The large language model AI bandwagon is getting awfully full lately. Now Snap, the company that owns Snapchat, announced Monday it’s shoving an AI into its app so that users who are really bored talking with friends and real humans can instead have a friendly conversation with a somewhat unhinged digital tool.
In a short blog post, Snapchat shared that its “My AI” chatbot is now available to anybody who’s paying $3.99 a month for the Snapchat Plus subscription service. The system is running on OpenAI’s GPT technology. OpenAI is the creator of ChatGPT, though the system is running on the “latest version of GPT technology that we’ve customized just for Snapchatters,” according to an email statement Snap sent to Gizmodo. The new feature could be running on OpenAI’s Foundry product for developers, which allows for a dedicated instance of “GPT 3.5 Turbo,” as explained in leaked images tweeted by AI developer Travis Fischer.
Snap CEO Evan Spiegel told The Verge that the plan is to eventually roll out My AI to all Snapchat users, but so far it seems the system is pretty much just a mobile version ChatGPT accessible inside the Snapchat app, for better or worse. Probably most importantly for all users, is that in this early roll out the company said it will store all conversations you have with the AI. Snap wrote: “Please do not share any secrets with My AI and do not rely on it for advice.”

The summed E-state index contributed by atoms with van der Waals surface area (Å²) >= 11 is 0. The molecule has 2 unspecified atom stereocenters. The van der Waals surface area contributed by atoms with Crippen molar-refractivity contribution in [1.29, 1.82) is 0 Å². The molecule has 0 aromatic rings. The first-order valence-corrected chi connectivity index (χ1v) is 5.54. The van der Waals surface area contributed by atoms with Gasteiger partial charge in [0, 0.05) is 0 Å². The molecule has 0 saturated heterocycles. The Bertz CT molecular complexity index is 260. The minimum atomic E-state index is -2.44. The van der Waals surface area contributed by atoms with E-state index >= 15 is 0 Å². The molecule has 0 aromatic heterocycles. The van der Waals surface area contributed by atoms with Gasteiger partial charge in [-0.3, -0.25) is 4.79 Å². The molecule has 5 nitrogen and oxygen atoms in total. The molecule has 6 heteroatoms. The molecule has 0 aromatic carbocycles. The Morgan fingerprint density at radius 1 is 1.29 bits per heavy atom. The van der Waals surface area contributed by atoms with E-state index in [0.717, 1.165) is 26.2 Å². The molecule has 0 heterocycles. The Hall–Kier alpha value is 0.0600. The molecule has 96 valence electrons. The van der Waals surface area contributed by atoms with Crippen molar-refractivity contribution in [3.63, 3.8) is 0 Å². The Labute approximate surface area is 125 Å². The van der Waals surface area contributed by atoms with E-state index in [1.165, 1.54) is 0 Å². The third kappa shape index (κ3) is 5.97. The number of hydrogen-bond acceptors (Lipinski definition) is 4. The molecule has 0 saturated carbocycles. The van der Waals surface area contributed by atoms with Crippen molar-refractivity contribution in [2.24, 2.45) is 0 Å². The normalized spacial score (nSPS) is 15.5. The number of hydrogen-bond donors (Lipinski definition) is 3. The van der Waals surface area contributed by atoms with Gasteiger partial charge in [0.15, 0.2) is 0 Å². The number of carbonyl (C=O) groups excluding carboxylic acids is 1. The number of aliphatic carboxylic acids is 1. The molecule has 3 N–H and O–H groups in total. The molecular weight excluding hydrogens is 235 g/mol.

The AI is pinned to the top of the “Chat” tab for all Plus users. According to the company, the system name can be customized inside the app. Users can also customize the wallpaper inside the chat, but otherwise the app acts just like ChatGPT, capable of writing some text and providing brief answers to questions. It will also supposedly offer links and contacts for mental health and drug abuse resources. The platform is reportedly caught up in allegations it’s been used to sell fentanyl-laced pills.
The company declined to answer Gizmodo on which limitations it’s put on the AI. However, the Verge wrote the chatbot declines to write academic essays or share any response that includes, violent, sexual, or hateful content. Microsoft has limited how many queries you can ask its Bing AI every day, and has also curtailed the breadth and range of topics it’s willing to discuss.
The company is apparently aware of just how wrong and weird the large language model can get. The company admitted that “mistakes can occur” even when the AI was designed to avoid incorrect or misleading information. Snap asked users to press and hold on any message on My AI to submit feedback.
“As with all AI-powered chatbots, My AI is prone to hallucination and can be tricked into saying just about anything... sorry in advance” the company wrote.
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